TheManWhoWas wrote:Had a Linux equivalent been around in the 1980s, I wonder how many of the home computers we had then would have used it?
There were equilivents. Xerox Star, SGI workstations, etc. And if you drop the
Desktop Enviroment you still have Xenix, Unix, and many more. They were
wanted by most and almost no one had them.
Now we have Linux and Darwin as the popular.
We Have FreeBSD/NetBSD/DragonFlyBSD, MiNIX, and more as the open source.
We have SUN OS/SCO Unix as the commercial.
We have POSIX as an attempt at standardization.
For a graphics interface we have Xorg, XF86, Wayland, Y Windowing System,
NanoX, W Windowing System, etc.
For the UI elements we have many WMs.
For the Desktop enviroment we have KDE, GNOME, ROX, E11, etc, etc.
For a good unifide unix like system we have NOTHING, zero, not there.
And unfortunately we have bloat in most cases. As well as the attempt to
do every thing, so the programmer has to do little.
This was part of the driving force behind Unix, get rid of the bloat of
the big systems that try to do everything, and thus get rid of many of the
problems of those systems (Multix being the well know example of bloat+).
And now we are adding this bloat and unmaintainability back into the systems
that are modeled after the OS that meant to get rid of this bloat.
I realy hope that one day MiNIX will truely rise as our kernel, and core
servers. Do not get me wrong Linux was a good OS, it was well done for
its time, and for a long while it was not
bloated. Linus lost control
of this issue due to all of the modules that have been added into the kernel
space (this includes those that are loaded at run time), and thus as I understand
even Linus describes todays Linux as bloated.
In personal computer OSes:
MS-BASIC had its day of glory (late 70s to early 80s).
CP/M had its time (very short unfortunately).
xx-DOS had its day.
Mac OS had its turn.
MS-Windows had its day.
Linux rules the world today.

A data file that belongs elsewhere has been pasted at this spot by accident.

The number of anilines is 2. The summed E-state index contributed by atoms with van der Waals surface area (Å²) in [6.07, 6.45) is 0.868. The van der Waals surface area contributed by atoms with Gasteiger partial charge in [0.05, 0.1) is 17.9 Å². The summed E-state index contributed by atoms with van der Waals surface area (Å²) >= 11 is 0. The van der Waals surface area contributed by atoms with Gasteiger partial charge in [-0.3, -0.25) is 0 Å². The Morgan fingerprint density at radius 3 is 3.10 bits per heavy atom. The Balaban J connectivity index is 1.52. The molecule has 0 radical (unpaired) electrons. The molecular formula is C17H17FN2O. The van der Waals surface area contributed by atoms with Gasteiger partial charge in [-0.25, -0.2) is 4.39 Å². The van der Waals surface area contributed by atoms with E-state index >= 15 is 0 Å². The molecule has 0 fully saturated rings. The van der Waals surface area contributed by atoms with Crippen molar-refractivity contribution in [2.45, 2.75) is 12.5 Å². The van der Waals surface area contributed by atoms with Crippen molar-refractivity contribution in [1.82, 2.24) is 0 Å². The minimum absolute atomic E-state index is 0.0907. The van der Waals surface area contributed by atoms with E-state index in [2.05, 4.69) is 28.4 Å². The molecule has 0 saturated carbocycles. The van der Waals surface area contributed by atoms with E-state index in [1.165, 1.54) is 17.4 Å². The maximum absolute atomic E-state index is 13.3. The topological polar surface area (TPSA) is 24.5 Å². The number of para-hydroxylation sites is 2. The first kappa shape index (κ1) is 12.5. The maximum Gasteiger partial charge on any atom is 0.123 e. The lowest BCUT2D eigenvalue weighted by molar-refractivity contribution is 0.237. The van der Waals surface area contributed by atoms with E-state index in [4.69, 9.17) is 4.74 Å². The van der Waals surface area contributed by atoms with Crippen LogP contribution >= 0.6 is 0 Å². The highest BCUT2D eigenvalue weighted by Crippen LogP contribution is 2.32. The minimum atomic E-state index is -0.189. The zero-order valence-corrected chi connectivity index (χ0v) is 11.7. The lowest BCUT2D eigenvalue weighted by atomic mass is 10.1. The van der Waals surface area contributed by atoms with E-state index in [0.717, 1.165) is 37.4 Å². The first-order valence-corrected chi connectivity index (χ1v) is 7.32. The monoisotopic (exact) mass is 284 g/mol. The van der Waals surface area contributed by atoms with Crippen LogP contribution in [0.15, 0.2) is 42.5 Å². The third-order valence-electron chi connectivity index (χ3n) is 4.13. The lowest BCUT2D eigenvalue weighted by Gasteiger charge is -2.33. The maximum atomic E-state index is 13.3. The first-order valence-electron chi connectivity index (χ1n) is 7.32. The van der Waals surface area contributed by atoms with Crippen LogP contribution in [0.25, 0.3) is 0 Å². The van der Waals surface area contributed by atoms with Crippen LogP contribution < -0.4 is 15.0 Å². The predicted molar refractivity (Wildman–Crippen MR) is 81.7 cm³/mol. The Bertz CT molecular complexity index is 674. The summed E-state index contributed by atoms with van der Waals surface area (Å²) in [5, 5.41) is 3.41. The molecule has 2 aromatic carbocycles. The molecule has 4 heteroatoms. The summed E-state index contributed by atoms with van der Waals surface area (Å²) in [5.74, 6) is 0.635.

Linux has had its very very long day in the sun, who is next.
And of course during all of those there were many smaller systems that
did a lot of good and had a lot of influence on the direction of things
that came after them.
Some times it is the good OS that rules, sometimes it is the best marketed
poorest OS, some times it is a battle, with no clear domination.
It is durring the times of battle that true inovation has its chance to show.
It is at the times that no single OS has absolute dominance in the Personal
computing world that there is a chance to do a lot of good.
We are in one of these transitional phases in that there is no clear only
OS, there are many, each with its following. Linux currently has the lions
share, though it is not alone. MiNIX is catching on. More people are
giving the BSD deritives there fair shake, Haiku OS is gaining significant
tracktion, Sky OS is known, AROS probably has more users than Amiga did in
the early 1990s, and there are many more that are getting real attention.
This will shape the future of Operating Systems for Personal Computers.
That is if Personal Computers survive this battle. Unfortunately it seams
that the embeded styled devices are slowly replacing the Personal Computer.
The RPi is a great step in helping to preserve the Personal Computer, as it
is a Personal Computer, though at the same time it gives a bridge to the
world of Cell Phones, Tablets, Game systems, etc, giving the opertunity to
pull people back to the personal computer and see what it is all about.
I know some younger people that have seen desktop computers, and know that
older people use them, though have never used one themself, having grown
up with a tablet in there back pack, a cell phone glued to there ear, and
believing that the internet is something that is inate and part of the
Cellular communication world.
Sorry about the long ramble, just something that touched my heart a bit.